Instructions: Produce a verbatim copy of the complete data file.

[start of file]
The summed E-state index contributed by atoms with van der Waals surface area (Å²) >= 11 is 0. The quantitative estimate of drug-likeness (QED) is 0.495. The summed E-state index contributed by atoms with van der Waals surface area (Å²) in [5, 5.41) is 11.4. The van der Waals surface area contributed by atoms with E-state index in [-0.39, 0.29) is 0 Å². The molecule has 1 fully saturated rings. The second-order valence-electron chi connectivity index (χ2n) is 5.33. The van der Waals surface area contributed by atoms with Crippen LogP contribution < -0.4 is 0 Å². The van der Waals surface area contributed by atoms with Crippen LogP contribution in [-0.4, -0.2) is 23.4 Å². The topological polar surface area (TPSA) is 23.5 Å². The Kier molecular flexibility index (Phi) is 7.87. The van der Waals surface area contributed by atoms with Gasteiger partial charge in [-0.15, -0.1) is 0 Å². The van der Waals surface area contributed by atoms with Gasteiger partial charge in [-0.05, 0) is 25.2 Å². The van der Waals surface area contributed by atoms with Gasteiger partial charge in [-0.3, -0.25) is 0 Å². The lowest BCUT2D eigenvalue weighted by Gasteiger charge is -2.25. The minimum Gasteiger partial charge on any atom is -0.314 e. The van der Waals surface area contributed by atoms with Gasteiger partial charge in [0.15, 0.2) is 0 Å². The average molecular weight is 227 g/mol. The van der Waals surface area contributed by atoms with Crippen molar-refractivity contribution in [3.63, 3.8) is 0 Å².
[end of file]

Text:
The summed E-state index contributed by atoms with van der Waals surface area (Å²) >= 11 is 0. The quantitative estimate of drug-likeness (QED) is 0.495. The summed E-state index contributed by atoms with van der Waals surface area (Å²) in [5, 5.41) is 11.4. The van der Waals surface area contributed by atoms with E-state index in [-0.39, 0.29) is 0 Å². The molecule has 1 fully saturated rings. The second-order valence-electron chi connectivity index (χ2n) is 5.33. The van der Waals surface area contributed by atoms with Crippen LogP contribution < -0.4 is 0 Å². The van der Waals surface area contributed by atoms with Crippen LogP contribution in [-0.4, -0.2) is 23.4 Å². The topological polar surface area (TPSA) is 23.5 Å². The Kier molecular flexibility index (Phi) is 7.87. The van der Waals surface area contributed by atoms with Gasteiger partial charge in [-0.15, -0.1) is 0 Å². The van der Waals surface area contributed by atoms with Gasteiger partial charge in [-0.05, 0) is 25.2 Å². The van der Waals surface area contributed by atoms with Gasteiger partial charge in [-0.3, -0.25) is 0 Å². The lowest BCUT2D eigenvalue weighted by Gasteiger charge is -2.25. The minimum Gasteiger partial charge on any atom is -0.314 e. The van der Waals surface area contributed by atoms with Gasteiger partial charge in [0.15, 0.2) is 0 Å². The average molecular weight is 227 g/mol. The van der Waals surface area contributed by atoms with Crippen molar-refractivity contribution in [3.63, 3.8) is 0 Å².